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Idaho's Higher Cost for Higher Ed

Boise State President Dr. Bob Kustra takes aim at “degrees and offerings that can no longer be justified by today’s standards.”


Boise State President Dr. Bob Kustra should have been happy. He wasn't. Hours after receiving exactly what he asked for from the Idaho State Board of Education--the OK to raise tuition and fees by 5.7 percent for the 2012-2013 school year---he sat down and wrote an essay challenging Idaho's higher-education model and even questioned whether graduate programming and research should continue to be funded at its current rates.

"Almost flat enrollment last year and predicted flat enrollment for this coming fall at Boise State and its sister institutions suggest to me that the higher-education bubble may visit Idaho soon," writes Kustra in his Blog Beyond the Blue.

Kustra's reference to the "higher-education bubble" may be keeping him and his counterparts at the University of Idaho and Idaho State University up at night. The bubble is a common prediction that the cost of higher education is dramatically outpacing the economy, discouraging students and parents, and according to Kustra, "leaving empty seats in empty buildings."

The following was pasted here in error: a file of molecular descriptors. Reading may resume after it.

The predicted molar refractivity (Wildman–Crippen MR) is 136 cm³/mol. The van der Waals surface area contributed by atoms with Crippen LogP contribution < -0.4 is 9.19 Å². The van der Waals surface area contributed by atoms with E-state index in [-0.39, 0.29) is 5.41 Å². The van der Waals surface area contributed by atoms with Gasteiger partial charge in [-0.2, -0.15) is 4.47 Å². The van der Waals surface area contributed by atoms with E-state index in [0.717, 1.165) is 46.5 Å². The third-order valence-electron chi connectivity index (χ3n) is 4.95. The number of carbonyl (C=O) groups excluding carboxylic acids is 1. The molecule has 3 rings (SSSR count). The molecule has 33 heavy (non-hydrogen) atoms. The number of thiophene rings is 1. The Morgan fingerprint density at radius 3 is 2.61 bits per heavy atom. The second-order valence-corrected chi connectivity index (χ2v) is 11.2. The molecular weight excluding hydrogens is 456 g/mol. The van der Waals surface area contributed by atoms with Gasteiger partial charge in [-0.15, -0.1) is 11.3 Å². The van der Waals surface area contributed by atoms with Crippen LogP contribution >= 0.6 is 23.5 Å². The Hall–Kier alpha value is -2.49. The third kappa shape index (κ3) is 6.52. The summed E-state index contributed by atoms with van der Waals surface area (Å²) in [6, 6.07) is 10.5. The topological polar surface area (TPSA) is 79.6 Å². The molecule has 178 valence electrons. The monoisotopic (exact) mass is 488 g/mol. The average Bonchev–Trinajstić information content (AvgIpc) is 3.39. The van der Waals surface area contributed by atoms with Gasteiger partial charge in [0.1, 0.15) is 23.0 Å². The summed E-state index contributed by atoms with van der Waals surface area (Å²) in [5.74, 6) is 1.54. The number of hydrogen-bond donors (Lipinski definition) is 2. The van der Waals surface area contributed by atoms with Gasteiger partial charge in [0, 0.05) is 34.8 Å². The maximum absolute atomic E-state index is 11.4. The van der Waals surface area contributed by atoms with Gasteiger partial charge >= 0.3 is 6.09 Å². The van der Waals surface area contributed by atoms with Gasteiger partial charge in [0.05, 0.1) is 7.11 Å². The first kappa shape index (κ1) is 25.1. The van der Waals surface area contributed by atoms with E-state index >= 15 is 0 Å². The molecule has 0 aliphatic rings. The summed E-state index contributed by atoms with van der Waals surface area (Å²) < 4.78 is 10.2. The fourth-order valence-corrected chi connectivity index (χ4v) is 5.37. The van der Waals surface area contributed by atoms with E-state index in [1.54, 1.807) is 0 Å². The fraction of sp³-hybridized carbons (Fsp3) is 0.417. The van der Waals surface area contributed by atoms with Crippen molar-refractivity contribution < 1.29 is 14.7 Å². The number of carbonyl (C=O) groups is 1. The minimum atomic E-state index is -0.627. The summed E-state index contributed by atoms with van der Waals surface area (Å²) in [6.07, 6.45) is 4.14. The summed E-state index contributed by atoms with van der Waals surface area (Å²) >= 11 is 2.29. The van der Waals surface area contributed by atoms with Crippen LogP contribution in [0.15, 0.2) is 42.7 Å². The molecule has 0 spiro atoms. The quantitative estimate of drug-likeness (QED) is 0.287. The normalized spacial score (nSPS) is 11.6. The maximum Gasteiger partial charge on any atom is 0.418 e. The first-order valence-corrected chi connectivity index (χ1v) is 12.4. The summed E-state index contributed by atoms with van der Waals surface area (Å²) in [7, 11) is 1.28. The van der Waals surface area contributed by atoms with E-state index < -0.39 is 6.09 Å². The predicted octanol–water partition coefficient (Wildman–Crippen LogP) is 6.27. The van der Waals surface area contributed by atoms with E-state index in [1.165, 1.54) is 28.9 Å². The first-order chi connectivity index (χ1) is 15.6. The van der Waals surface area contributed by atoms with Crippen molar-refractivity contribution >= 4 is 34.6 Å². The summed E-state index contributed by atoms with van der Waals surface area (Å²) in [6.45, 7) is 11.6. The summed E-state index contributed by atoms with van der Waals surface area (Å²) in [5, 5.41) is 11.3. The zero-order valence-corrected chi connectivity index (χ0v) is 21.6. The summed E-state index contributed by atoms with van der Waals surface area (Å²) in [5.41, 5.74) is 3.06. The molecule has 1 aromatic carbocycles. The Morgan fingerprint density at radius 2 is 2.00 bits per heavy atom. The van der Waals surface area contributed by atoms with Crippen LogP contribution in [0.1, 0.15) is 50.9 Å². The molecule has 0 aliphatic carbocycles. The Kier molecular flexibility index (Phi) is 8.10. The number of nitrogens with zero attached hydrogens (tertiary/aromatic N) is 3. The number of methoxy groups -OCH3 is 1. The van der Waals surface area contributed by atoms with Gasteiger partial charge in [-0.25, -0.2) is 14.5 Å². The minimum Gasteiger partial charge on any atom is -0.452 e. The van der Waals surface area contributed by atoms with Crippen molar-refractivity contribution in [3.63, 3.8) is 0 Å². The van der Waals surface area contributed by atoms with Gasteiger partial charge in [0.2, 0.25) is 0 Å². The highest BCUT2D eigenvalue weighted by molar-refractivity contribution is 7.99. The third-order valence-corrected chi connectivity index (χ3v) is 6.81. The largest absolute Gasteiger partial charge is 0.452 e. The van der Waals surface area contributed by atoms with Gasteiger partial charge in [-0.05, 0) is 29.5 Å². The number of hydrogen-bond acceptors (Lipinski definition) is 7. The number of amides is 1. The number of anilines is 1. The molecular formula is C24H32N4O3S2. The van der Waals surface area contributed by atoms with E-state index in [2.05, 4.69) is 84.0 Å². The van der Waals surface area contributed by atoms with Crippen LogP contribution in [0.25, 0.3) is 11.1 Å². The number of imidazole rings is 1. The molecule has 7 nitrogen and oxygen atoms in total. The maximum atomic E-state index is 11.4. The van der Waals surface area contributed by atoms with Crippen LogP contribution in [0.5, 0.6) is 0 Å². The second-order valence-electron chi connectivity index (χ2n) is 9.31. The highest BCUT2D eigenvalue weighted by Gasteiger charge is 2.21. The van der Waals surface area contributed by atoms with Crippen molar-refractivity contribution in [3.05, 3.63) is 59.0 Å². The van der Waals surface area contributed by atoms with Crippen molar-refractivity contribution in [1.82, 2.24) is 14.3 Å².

"Rather than sit around and take our chances as the nation did with the subprime bubble," writes Kustra, "it's time to roll up our sleeves and start asking the tough questions about whether there is not a more productive way to educate our students."

In particular, Kustra singled out graduate programs at Boise State and its sister universities "who have been around longer than we have and who have accumulated degrees and offerings that can no longer be justified by today's standards."

While fees to attend Idaho's four-year institutions increased by 6.87 percent for the current fiscal year following a 9 percent increase last year, the Consumer Price Index increased only 3.14 percent and the Idaho average annual wage increased only 1.97 percent.

The pocketbooks of students and parents were also hit at last week's state board meeting, when members insisted on maintaining Idaho's health-insurance requirement for full-time public college and university students.

Boise State joined a consortium, along with Idaho State and Lewis-Clark State College, to offer student health coverage, but premiums through the pool continue to skyrocket. Boise State students will soon face a 30.9 percent increase in premiums, to $2,124. While students are not required to purchase the plan, they are mandated to show equivalent coverage.